has&t rises bigh
There are Be cheer ken he appcarai
be has to peach a csoea.
And probably he often hear-i the grim
Bet If Us pane te this asd smast, Ms
leek Is always gjad,
Aad he is wealthy, after all six H-
dren call htm ded.
TIE labors la a tittle nlefee where
il sBBkeaau rarely play.
Aad often dreams ef betes rlefc and
strawiae sHaeely pay
Pew people think it worth their while
te greet hiss or to ask
What reason he ssay have le smile
while beodfac; te his task)
Bat If Us worth Is little known, he
eltaga to hopeful cheer.
Rxpeetteg fort H Be to be stem Ms
way seese rackr year.
TTJHILB others hnrry, cheered bj
Tl few rewards aad Httie praise.
dreams of streams that tftakle
throogii aoelnded woodtsad
And la Ms eonser. eramped aad dark.
where flswree daaee ia rows.
Re hear the lull In aad the lark, fer-
KettiBX debts he owes,
Or takes imaginary tripe aeresa as-
Tpea imaginary- aMpa to Mead bw-
tTTTHfCf he has earsed Us dally pay
YY and from Ms Book descends
The ehitdren arret Mm on Ms way.
for they sre sB Ms friends.
And those who proudly' eaB Mm dad
wateh when the vJsse Is near
Te give Mm aotsy greettag, glad to
share Ms simple eh reel
The Httie poor maa who is riek aeed
net he troubled by
Their sneers who mtas the ways la
wMek Ma dairy pltaiints He.
Lilile Ihteroiews. '
Made In El Paso Exhibit Offers Great Possibilities
Unstable Government In Mexico Permits Opium to Get Here
AM inclined to think El Paso as that epsnod shortly, aftsrward la the
THE HKADOV XX KOVBMBBK.
rE aMadows arc not MeaJc to me
However bleak aad bars they be.
w . . .v.. ii. titore still aad shorn r
They're things to love, and not to.portonltr
Since throagfa their pain have I been
Their woes have been my Interest;
They're given an tnat taey can give
That through fhsir fruitage I may
So howsoever bsasJc they be
Tbsy spell oat neaauy uaio me.
(Copyright. 11. by The XoClure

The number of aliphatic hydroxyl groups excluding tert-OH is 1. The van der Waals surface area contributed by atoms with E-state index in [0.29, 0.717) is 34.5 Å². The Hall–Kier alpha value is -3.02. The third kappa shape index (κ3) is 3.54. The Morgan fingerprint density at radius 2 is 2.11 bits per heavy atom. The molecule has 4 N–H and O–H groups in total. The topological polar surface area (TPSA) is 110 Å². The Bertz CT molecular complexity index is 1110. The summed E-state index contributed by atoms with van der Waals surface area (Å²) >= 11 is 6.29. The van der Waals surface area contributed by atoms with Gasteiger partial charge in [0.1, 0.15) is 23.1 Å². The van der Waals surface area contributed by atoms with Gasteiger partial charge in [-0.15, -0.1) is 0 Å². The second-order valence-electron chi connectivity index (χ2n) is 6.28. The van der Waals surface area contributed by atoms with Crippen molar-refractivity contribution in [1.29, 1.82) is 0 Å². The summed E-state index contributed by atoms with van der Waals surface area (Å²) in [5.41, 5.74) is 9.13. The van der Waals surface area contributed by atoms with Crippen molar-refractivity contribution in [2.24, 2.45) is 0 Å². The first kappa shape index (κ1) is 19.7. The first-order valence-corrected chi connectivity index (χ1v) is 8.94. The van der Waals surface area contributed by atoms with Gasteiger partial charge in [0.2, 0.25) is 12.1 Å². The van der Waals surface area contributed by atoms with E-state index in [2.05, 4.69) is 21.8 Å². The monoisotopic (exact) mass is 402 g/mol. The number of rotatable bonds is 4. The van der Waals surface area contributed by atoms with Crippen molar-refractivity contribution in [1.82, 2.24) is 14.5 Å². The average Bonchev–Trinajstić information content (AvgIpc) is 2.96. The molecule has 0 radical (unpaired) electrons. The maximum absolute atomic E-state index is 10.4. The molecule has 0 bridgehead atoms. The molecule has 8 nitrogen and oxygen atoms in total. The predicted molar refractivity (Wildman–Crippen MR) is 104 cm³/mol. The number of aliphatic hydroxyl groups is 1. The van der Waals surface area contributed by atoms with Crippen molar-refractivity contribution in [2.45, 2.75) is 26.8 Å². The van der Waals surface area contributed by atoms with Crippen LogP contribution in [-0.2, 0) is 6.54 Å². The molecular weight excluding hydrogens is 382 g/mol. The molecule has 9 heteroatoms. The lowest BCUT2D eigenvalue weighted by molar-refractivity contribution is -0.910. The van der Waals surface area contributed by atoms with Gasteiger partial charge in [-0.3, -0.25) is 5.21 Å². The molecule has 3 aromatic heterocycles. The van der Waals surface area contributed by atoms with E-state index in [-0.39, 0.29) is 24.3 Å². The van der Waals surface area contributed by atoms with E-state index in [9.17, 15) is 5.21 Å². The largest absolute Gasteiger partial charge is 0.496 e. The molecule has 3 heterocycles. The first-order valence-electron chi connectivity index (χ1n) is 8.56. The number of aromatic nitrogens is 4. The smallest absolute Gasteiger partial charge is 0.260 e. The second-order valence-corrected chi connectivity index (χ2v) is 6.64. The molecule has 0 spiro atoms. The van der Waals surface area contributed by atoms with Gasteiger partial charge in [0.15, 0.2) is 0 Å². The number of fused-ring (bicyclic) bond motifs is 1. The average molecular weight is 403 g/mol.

OrBhaa aevluroa are ankaown la
Arstralia. Every deatltate orpaan
child is seat to a private family,
which takes care of It aatil It is 14
years of age. sad is remunerates oy
whole has not been fully
wakened to a realisation of the groat
I possibilities the Hade la El Paso ex
ist bltion offers ss an advertising me
dium ss well as being a splendid op
to porxonttr for promoting coram unity
"interest," said Mrs. Ponder 8. Carter.
AND HE DID
First Steps la Budget
, By WALT MAS N.
A Year Of Peace
nrFYB had a year of balmy peace, since captains said, "let firing cease,"
" where wearied armies stood; it's teea a year since canaoa xoared, aad
soldiers waved the flashing sword, and do we fiad peace good? I have a beef
steak oa nry eye; a neighbor let a dondck fly, aad nude the biamed thing
black; aad in a scrap down by the jail my hat was flattened with a rail, my
coat split up the back. My sideboards sow arc flecked with gore, ray bat
tered head is always sore, lroro many swats and biffs; we have a riot every
day, and when we've hauled the wreck away I help to plant the stiffs. Some
fellow robbed me of ray wreath, and broke in half a dosen teeth, and I'm a
tight to see; I can't enjoy nry morning walks, for some one's always throwing
rocks, wherever I may be. I cannot warble peace time hymns; Tm picking
birdshot from my limbs, and have ao time to spare; and every time I take
my lyre to burble like a house-afl-e, some fellow pulls my hair. The quiet of
old days is gone; where'er I turn I gaze upon a lot of scrapping men; the air
is full of fur ali day, so take the Boon of Peace away, and give me war again,